Twitch Marketing for Brands
What if someone told you there was a platform with 100 million active users in the U.S., who are so engaged that they spend 106 minutes per day on it, on average? You’d want in, naturally.
That platform is Twitch. A live streaming video platform, Twitch was purchased by Amazon in 2014 for almost one billion dollars and was founded on a simple premise: a platform on which people can watch other people play video games. It provides the technology to both view and broadcast, as well as the ability to confuse outsiders when you explain that simple premise and its undeniable popularity. A few years ago, we discussed how brand marketers could leverage Twictch for marketing to millennial males.
But now, Twitch is expanding its channels past the gaming realms, unlocking new types of content and features – and creating opportunities for brands to capture coveted audiences. But, before you go clamoring to find advertising opportunities on Twitch, there are a few things you need to know.
Consider your target: Twitch’s audience is slowly expanding beyond males 18-49, but it isn’t there yet. If your target doesn’t primarily fall within this audience, don’t go blowing your marketing budget just to do something new. Twitch is ideal if you’re looking to grow a specific segment of market share or strengthen brand loyalty within this demographic.
Entertain first, advertise second. Twitch offers straightforward ad products like banners, takeovers, and mid-rolls, which allow brands to easily occupy real estate on channels and within streams. But, the brands powering their campaigns with creative, custom programs and leveraging Twitch’s influencer network, are the ones turning heads. For example, Snickers saw success with their “You’re Not You When You’re Hungry” Twitch campaign, during which gaming influencers played uncharacteristically poorly the hungrier they became. Once the influencers ate a Snickers bar on-screen, they magically returned to their game-dominating selves.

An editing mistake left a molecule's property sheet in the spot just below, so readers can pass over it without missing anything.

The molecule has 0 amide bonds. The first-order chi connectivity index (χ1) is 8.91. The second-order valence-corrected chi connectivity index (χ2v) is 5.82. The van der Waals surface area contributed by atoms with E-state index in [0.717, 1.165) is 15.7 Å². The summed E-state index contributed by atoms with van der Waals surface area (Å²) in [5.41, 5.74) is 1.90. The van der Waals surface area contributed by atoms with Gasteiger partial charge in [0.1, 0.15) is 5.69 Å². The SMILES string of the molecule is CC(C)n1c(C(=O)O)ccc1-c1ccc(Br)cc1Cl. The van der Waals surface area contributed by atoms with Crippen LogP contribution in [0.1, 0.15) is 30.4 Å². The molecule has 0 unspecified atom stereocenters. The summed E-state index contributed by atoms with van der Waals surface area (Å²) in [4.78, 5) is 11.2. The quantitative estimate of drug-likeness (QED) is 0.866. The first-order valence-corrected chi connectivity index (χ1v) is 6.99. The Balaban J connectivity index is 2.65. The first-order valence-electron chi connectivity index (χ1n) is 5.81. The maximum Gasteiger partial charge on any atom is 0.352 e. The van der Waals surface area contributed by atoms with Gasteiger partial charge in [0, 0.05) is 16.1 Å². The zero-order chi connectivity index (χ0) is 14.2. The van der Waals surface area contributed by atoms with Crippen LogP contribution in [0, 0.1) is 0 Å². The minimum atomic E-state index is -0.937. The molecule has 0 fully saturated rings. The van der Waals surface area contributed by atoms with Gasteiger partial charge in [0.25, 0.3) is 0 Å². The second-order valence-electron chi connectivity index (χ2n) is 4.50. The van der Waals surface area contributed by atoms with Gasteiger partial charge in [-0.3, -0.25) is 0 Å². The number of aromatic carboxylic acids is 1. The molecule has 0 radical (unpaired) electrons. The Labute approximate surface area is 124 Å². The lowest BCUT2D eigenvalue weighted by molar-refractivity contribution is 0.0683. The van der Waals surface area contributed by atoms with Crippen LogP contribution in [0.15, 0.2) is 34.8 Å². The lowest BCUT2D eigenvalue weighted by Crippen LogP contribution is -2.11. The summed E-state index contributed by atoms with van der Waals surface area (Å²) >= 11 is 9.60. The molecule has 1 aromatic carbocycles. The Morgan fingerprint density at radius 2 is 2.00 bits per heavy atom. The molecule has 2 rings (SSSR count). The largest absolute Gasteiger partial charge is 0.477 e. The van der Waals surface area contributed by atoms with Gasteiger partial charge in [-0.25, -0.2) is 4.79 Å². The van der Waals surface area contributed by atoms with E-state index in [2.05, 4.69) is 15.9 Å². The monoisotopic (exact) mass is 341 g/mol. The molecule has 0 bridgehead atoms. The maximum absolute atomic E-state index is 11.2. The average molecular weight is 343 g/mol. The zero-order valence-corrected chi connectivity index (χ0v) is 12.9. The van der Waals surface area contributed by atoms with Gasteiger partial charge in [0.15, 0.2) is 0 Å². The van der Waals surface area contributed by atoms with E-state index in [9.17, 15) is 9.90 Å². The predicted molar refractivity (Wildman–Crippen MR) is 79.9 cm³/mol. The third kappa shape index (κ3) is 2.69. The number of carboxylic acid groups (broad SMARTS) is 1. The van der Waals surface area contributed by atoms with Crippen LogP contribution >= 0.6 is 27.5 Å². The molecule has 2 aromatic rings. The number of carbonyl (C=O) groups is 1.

Aim for interaction: People tune into Twitch to communicate and interact not just with each other, but with the streamer or influencer. The most successful marketing strategies on Twitch invite users into the fold to be a part of the experience and ultimately impact the outcome. To to introduce a new product, Old Spice launched S.Q.U.I.D. (Shared Quests Uniting Individual Dudes), a game in which a robotic Kraken was controlled by eight different Twitch users, each in charge of a different tentacle. The stunt garnered 30,000 viewers at its highest point.
Chart new territory: To make Twitch users stop viewing and start paying attention, you have to push the envelope. By nature, Twitch is an experimental platform and it’s the perfect forum for a brand to try something innovative and create absorbing, new worlds. To promote its new show, Mr. Robot, NBCUniversal brought it to life during a three-day live-stream event on Twitch. They built a hacker lair and, as an ode to the show, erased more than $100,000 of users’ debt in real-time.
Partner up: Influencers run the Twitch world. They lead the platform and users loyally follow them. More content channels are opening up opportunities for new influencers and expanded brand partnerships, but don’t throw product or pointless swag at users. Instead, encourage them to interact with your brand or product in an authentic, entertaining way (see Snickers). Twitch users are a volatile cadre and will see right through product promotion.
If you think you’re ready to explore Twitch, embrace the platform in its entirety. Know that Twitch users are fickle – they may love your brand one second and wage war on it the next. It’s a high-risk platform. And high-risk platforms make for the most thrilling leaps!